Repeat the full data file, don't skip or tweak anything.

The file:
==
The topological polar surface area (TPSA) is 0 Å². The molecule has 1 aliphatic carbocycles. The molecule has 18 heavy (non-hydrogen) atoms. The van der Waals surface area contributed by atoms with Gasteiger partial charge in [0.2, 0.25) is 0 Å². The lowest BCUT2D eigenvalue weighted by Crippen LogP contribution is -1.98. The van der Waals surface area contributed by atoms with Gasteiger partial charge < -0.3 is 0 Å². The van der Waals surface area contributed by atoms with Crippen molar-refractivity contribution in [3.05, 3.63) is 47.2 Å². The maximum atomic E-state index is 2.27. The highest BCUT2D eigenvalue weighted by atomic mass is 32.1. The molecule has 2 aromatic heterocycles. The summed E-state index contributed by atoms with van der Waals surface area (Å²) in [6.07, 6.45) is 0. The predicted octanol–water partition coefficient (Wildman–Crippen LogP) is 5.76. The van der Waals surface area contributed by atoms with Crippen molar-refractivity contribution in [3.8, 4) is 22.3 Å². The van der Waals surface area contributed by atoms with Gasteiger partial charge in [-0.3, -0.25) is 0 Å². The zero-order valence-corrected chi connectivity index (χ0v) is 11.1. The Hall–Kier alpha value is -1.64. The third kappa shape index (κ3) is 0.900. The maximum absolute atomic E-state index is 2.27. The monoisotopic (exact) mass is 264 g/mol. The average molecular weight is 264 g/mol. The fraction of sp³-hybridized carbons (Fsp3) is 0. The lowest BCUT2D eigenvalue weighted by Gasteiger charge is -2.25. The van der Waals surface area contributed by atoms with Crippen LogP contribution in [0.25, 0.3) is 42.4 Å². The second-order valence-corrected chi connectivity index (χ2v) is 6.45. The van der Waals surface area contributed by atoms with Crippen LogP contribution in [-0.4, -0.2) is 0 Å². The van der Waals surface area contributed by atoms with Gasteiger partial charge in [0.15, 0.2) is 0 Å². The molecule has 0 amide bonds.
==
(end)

The topological polar surface area (TPSA) is 0 Å². The molecule has 1 aliphatic carbocycles. The molecule has 18 heavy (non-hydrogen) atoms. The van der Waals surface area contributed by atoms with Gasteiger partial charge in [0.2, 0.25) is 0 Å². The lowest BCUT2D eigenvalue weighted by Crippen LogP contribution is -1.98. The van der Waals surface area contributed by atoms with Gasteiger partial charge < -0.3 is 0 Å². The van der Waals surface area contributed by atoms with Crippen molar-refractivity contribution in [3.05, 3.63) is 47.2 Å². The maximum atomic E-state index is 2.27. The highest BCUT2D eigenvalue weighted by atomic mass is 32.1. The molecule has 2 aromatic heterocycles. The summed E-state index contributed by atoms with van der Waals surface area (Å²) in [6.07, 6.45) is 0. The predicted octanol–water partition coefficient (Wildman–Crippen LogP) is 5.76. The van der Waals surface area contributed by atoms with Crippen molar-refractivity contribution in [3.8, 4) is 22.3 Å². The van der Waals surface area contributed by atoms with Gasteiger partial charge in [-0.3, -0.25) is 0 Å². The zero-order valence-corrected chi connectivity index (χ0v) is 11.1. The Hall–Kier alpha value is -1.64. The third kappa shape index (κ3) is 0.900. The maximum absolute atomic E-state index is 2.27. The monoisotopic (exact) mass is 264 g/mol. The average molecular weight is 264 g/mol. The fraction of sp³-hybridized carbons (Fsp3) is 0. The lowest BCUT2D eigenvalue weighted by Gasteiger charge is -2.25. The van der Waals surface area contributed by atoms with Crippen LogP contribution in [0.25, 0.3) is 42.4 Å². The second-order valence-corrected chi connectivity index (χ2v) is 6.45. The van der Waals surface area contributed by atoms with Crippen LogP contribution in [-0.4, -0.2) is 0 Å². The van der Waals surface area contributed by atoms with Gasteiger partial charge in [0.15, 0.2) is 0 Å². The molecule has 0 amide bonds.